Explainer: How iodine tablets block some nuclear radiation

NEW YORK: NEW YORK: The war in Ukraine has raised fears about nuclear exposure – and interest in iodine pills can help protect against some radiation.
Concern has grown in recent weeks about periodic power cuts to Zaporizhzhia Nuclear plants have increased the risk of disaster. And threats from the Russian President Vladimir Putin that he would use “all necessary means” to win the war in Ukraine has raised the specter of nuclear war.
Several countries in Europe have started stockpiling pills, and pharmacies in Finland are starting to run out of pills after the country’s health ministry advised households to buy a single dose in case of an emergency. .
But what are iodine pills? And what can they do – and what can’t they do – in the event of a nuclear leak or attack?
Potassium iodide, or KI, provides specific protection against one type of exposure. It prevents the thyroid gland – a hormone-producing gland in the neck – from absorbing radioactive iodine, which can be released into the atmosphere during a nuclear accident.
This radioactive substance can increase the risk of thyroid cancer if it enters the body, such as by breathing in or eating contaminated food. It is especially dangerous for children, and its health risks can persist for years after exposure, according to the World Health Organization.
Iodine tablets It works by filling the thyroid gland with a stable version of iodine so the radioactive type can’t get in. If the thyroid gland was packed with potassium iodide, it would not be able to absorb the harmful iodine left behind after a nuclear accident.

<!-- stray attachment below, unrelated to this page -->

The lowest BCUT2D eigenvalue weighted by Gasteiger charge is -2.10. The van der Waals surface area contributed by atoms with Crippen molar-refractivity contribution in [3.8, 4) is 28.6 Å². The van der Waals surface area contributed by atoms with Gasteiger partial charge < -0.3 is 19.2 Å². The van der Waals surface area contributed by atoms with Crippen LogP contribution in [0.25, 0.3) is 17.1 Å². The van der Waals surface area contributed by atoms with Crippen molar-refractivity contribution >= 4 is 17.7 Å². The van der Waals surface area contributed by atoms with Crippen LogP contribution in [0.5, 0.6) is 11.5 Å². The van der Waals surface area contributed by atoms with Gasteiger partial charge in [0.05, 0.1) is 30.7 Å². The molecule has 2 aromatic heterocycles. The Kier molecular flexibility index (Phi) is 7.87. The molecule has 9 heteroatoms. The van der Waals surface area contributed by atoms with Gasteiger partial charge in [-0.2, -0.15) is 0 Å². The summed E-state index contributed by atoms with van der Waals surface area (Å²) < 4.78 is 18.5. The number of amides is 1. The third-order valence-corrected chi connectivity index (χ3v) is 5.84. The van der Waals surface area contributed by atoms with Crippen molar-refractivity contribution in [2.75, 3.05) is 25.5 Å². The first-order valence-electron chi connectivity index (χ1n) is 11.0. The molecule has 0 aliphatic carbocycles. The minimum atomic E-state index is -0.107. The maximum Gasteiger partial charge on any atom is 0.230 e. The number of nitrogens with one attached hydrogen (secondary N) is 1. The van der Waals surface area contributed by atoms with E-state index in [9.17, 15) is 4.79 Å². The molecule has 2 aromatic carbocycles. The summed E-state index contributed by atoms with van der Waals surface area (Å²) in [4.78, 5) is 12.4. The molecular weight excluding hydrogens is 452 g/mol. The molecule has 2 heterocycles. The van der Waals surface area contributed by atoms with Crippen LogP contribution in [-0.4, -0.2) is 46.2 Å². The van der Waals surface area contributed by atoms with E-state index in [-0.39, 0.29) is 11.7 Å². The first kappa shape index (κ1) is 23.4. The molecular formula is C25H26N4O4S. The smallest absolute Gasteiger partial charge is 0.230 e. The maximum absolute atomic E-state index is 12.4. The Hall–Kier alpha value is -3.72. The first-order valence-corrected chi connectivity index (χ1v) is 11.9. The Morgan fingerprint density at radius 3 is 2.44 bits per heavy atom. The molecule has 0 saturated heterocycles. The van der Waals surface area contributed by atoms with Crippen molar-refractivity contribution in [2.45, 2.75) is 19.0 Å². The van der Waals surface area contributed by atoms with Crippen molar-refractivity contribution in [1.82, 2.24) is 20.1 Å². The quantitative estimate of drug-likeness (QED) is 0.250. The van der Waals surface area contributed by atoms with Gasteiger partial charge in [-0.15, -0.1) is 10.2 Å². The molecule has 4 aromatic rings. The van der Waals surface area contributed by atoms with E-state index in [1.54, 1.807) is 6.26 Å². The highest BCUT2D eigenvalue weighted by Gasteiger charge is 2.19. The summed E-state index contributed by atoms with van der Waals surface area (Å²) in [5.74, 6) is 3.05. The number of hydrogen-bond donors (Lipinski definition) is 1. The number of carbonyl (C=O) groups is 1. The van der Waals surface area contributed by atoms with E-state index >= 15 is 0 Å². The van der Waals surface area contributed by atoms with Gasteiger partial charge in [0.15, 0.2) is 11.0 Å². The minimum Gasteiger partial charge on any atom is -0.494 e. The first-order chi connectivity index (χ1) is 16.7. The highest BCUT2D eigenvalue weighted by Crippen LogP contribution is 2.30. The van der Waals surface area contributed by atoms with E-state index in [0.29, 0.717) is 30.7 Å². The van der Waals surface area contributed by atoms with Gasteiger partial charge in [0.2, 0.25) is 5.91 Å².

These pills were very cheap and sold all over the world, and many countries, including the US, stocked them.
But potassium iodide does not protect against other types of radioactive threats. For example, a nuclear bomb can release many different types of radiation, and radioactive substances can harm many parts of the body.
Health authorities warn that potassium iodide should only be used in certain nuclear emergencies and works best if it is done close to the time of exposure. It should not be considered as a precaution ahead of time.
Potassium iodide dosage can be accompanied by some side effects such as rash, inflammation or upset stomach. According to US Food and Drug Administration guidelines, people over the age of 40 should not take iodine tablets unless their expected exposure is very high.


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